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In this program there is an interface IPoint and a function point (which acts as a class in c++) that implements the interface behaviour. I tried many methods to declare that the function point implements IPoint but could not do so.

{-# LANGUAGE EmptyDataDecls, TypeOperators, FlexibleContexts, FlexibleInstances,UndecidableInstances, MultiParamTypeClasses, ScopedTypeVariables, DeriveDataTypeable, TemplateHaskell #-}
{-# OPTIONS_GHC -fcontext-stack=100 #-}

module Point where

import OOHaskell

$(label "read'")
$(label "load")
$(label "incr")

type IPoint a = 
    Record ( Read' :=: IO a
          :*: Load :=: (a-> IO())
          :*: Incr :=: IO()
          :*: HNil)

--point value self = self :: IO (IPoint a)
point value self
    = do
    valueRef <- newIORef value :: IO (IORef Integer)
    returnIO $
         read' .=. readIORef valueRef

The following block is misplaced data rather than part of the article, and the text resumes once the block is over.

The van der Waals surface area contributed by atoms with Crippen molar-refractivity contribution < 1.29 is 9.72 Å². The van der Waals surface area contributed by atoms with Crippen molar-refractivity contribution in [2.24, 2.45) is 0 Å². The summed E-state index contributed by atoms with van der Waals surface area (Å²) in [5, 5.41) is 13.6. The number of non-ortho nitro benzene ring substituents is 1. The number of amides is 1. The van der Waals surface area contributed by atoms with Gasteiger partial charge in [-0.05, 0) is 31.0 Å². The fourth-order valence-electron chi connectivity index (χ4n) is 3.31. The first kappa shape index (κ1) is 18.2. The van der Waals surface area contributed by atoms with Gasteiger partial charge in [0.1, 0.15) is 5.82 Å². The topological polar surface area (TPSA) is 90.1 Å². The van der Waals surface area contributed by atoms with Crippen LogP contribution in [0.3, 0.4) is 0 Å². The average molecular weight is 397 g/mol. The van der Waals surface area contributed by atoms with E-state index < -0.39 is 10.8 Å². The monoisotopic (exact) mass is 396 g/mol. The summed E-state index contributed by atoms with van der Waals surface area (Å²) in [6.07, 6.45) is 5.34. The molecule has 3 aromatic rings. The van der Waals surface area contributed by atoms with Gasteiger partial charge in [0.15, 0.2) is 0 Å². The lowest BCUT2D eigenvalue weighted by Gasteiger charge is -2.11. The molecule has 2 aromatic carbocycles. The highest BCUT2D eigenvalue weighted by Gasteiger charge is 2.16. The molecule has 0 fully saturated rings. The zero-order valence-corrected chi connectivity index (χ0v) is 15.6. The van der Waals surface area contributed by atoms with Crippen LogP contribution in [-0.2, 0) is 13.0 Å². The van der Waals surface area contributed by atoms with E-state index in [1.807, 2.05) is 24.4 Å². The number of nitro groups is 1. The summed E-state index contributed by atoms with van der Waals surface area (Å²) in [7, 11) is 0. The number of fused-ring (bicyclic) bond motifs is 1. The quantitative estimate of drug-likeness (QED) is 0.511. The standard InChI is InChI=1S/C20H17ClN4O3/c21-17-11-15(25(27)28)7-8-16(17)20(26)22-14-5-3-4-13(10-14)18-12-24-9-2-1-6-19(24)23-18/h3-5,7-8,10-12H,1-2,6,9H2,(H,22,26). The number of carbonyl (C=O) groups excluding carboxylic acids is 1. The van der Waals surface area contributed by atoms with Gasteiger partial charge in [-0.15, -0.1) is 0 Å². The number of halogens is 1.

.*. load  .=. (\v -> writeIORef valueRef v)
     .*. incr  .=. modifyIORef valueRef (+1)
     .*. emptyRecord

How can i specify that the function point implements IPoint??

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1 Answer 1

up vote 2 down vote accepted
point :: Integer -> b -> IO (IPoint Integer)


  1. Top level type annotations always state the type of a value defined elsewhere (usually immediately afterwards, e.g. point), not the type of an expression (e.g. point value self).

  2. The second argument is not used, hence it can be of any type.

  3. Your function does not generate an IPoint a, it generates an IPoint Integer, because it hardcodes the type of valueRef as IORef Integer.

I'm not sure that doing OO in Haskell is a good idea. It's certainly not idiomatic.

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